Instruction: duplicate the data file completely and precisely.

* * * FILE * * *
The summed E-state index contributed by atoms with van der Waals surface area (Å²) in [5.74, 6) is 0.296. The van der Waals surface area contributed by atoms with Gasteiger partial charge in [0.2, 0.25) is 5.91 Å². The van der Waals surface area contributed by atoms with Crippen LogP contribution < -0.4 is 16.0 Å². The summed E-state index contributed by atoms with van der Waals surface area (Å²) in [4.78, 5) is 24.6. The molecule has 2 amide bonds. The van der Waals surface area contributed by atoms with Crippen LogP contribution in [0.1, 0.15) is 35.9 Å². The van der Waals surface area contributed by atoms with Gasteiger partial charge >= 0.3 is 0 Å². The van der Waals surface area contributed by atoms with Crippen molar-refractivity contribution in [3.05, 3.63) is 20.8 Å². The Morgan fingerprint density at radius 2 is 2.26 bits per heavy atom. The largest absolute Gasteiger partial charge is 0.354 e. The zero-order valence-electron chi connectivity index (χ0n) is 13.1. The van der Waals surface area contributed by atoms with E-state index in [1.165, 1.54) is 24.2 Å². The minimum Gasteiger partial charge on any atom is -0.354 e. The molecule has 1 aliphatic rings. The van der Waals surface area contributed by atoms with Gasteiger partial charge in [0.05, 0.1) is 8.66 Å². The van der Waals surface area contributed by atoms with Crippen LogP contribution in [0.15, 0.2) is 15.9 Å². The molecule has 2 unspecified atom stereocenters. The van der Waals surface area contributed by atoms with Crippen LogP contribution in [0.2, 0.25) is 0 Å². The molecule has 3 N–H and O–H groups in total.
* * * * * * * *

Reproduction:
The summed E-state index contributed by atoms with van der Waals surface area (Å²) in [5.74, 6) is 0.296. The van der Waals surface area contributed by atoms with Gasteiger partial charge in [0.2, 0.25) is 5.91 Å². The van der Waals surface area contributed by atoms with Crippen LogP contribution < -0.4 is 16.0 Å². The summed E-state index contributed by atoms with van der Waals surface area (Å²) in [4.78, 5) is 24.6. The molecule has 2 amide bonds. The van der Waals surface area contributed by atoms with Crippen LogP contribution in [0.1, 0.15) is 35.9 Å². The van der Waals surface area contributed by atoms with Gasteiger partial charge >= 0.3 is 0 Å². The van der Waals surface area contributed by atoms with Crippen molar-refractivity contribution in [3.05, 3.63) is 20.8 Å². The Morgan fingerprint density at radius 2 is 2.26 bits per heavy atom. The largest absolute Gasteiger partial charge is 0.354 e. The zero-order valence-electron chi connectivity index (χ0n) is 13.1. The van der Waals surface area contributed by atoms with E-state index in [1.165, 1.54) is 24.2 Å². The minimum Gasteiger partial charge on any atom is -0.354 e. The molecule has 1 aliphatic rings. The van der Waals surface area contributed by atoms with Gasteiger partial charge in [0.05, 0.1) is 8.66 Å². The van der Waals surface area contributed by atoms with Crippen LogP contribution in [0.15, 0.2) is 15.9 Å². The molecule has 2 unspecified atom stereocenters. The van der Waals surface area contributed by atoms with Crippen LogP contribution in [0.2, 0.25) is 0 Å². The molecule has 3 N–H and O–H groups in total.